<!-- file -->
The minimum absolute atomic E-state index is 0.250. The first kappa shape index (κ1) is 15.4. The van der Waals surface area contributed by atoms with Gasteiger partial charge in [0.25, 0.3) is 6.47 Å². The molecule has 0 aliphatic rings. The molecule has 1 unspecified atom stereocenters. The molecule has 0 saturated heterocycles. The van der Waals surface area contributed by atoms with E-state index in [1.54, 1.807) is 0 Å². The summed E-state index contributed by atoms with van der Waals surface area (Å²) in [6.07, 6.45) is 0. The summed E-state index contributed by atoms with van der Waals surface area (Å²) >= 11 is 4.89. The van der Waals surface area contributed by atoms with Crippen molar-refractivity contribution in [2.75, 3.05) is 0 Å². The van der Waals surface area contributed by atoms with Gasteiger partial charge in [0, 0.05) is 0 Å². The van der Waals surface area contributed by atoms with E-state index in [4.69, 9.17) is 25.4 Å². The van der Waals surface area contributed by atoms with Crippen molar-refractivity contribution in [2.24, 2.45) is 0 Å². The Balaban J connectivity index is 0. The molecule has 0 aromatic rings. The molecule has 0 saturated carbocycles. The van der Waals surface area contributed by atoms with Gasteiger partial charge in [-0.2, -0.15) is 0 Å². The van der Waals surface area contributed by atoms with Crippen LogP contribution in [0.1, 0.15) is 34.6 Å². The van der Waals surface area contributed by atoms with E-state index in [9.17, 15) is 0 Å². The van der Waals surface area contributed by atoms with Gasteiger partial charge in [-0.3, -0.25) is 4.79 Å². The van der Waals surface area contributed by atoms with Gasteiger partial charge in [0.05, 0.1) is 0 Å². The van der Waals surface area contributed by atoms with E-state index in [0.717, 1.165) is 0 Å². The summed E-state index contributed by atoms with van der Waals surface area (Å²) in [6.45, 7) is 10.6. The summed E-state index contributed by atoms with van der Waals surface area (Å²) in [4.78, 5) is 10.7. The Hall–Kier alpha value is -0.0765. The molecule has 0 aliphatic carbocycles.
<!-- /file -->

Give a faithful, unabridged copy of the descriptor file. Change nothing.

The minimum absolute atomic E-state index is 0.250. The first kappa shape index (κ1) is 15.4. The van der Waals surface area contributed by atoms with Gasteiger partial charge in [0.25, 0.3) is 6.47 Å². The molecule has 0 aliphatic rings. The molecule has 1 unspecified atom stereocenters. The molecule has 0 saturated heterocycles. The van der Waals surface area contributed by atoms with E-state index in [1.54, 1.807) is 0 Å². The summed E-state index contributed by atoms with van der Waals surface area (Å²) in [6.07, 6.45) is 0. The summed E-state index contributed by atoms with van der Waals surface area (Å²) >= 11 is 4.89. The van der Waals surface area contributed by atoms with Crippen molar-refractivity contribution in [2.75, 3.05) is 0 Å². The van der Waals surface area contributed by atoms with Gasteiger partial charge in [0, 0.05) is 0 Å². The van der Waals surface area contributed by atoms with E-state index in [4.69, 9.17) is 25.4 Å². The van der Waals surface area contributed by atoms with Crippen molar-refractivity contribution in [2.24, 2.45) is 0 Å². The Balaban J connectivity index is 0. The molecule has 0 aromatic rings. The molecule has 0 saturated carbocycles. The van der Waals surface area contributed by atoms with Gasteiger partial charge in [-0.2, -0.15) is 0 Å². The van der Waals surface area contributed by atoms with Crippen LogP contribution in [0.1, 0.15) is 34.6 Å². The van der Waals surface area contributed by atoms with E-state index in [9.17, 15) is 0 Å². The van der Waals surface area contributed by atoms with Gasteiger partial charge in [-0.3, -0.25) is 4.79 Å². The van der Waals surface area contributed by atoms with Gasteiger partial charge in [0.05, 0.1) is 0 Å². The van der Waals surface area contributed by atoms with E-state index in [0.717, 1.165) is 0 Å². The summed E-state index contributed by atoms with van der Waals surface area (Å²) in [6.45, 7) is 10.6. The summed E-state index contributed by atoms with van der Waals surface area (Å²) in [4.78, 5) is 10.7. The Hall–Kier alpha value is -0.0765. The molecule has 0 aliphatic carbocycles.